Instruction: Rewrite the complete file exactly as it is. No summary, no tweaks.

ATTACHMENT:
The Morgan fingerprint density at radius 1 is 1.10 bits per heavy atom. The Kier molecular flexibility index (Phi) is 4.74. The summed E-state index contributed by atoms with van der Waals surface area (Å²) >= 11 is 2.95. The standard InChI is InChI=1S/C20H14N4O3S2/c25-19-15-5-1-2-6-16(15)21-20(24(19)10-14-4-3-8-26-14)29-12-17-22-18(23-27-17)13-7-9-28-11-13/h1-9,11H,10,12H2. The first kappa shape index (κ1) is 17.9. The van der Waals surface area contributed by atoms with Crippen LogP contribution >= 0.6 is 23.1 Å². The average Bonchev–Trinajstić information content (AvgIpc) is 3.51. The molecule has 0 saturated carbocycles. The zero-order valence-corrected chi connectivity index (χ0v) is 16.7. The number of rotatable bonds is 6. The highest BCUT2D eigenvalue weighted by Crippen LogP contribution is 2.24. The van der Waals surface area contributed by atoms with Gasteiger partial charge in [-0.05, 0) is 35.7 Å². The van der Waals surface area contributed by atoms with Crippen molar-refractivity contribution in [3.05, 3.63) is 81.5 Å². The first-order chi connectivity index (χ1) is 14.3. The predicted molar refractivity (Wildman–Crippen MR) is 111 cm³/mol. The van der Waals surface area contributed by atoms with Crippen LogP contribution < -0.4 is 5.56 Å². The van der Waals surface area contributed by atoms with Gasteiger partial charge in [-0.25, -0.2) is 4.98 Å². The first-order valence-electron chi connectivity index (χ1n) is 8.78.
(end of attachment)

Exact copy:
The Morgan fingerprint density at radius 1 is 1.10 bits per heavy atom. The Kier molecular flexibility index (Phi) is 4.74. The summed E-state index contributed by atoms with van der Waals surface area (Å²) >= 11 is 2.95. The standard InChI is InChI=1S/C20H14N4O3S2/c25-19-15-5-1-2-6-16(15)21-20(24(19)10-14-4-3-8-26-14)29-12-17-22-18(23-27-17)13-7-9-28-11-13/h1-9,11H,10,12H2. The first kappa shape index (κ1) is 17.9. The van der Waals surface area contributed by atoms with Crippen LogP contribution >= 0.6 is 23.1 Å². The average Bonchev–Trinajstić information content (AvgIpc) is 3.51. The molecule has 0 saturated carbocycles. The zero-order valence-corrected chi connectivity index (χ0v) is 16.7. The number of rotatable bonds is 6. The highest BCUT2D eigenvalue weighted by Crippen LogP contribution is 2.24. The van der Waals surface area contributed by atoms with Gasteiger partial charge in [-0.05, 0) is 35.7 Å². The van der Waals surface area contributed by atoms with Crippen molar-refractivity contribution in [3.05, 3.63) is 81.5 Å². The first-order chi connectivity index (χ1) is 14.3. The predicted molar refractivity (Wildman–Crippen MR) is 111 cm³/mol. The van der Waals surface area contributed by atoms with Crippen LogP contribution < -0.4 is 5.56 Å². The van der Waals surface area contributed by atoms with Gasteiger partial charge in [-0.25, -0.2) is 4.98 Å². The first-order valence-electron chi connectivity index (χ1n) is 8.78.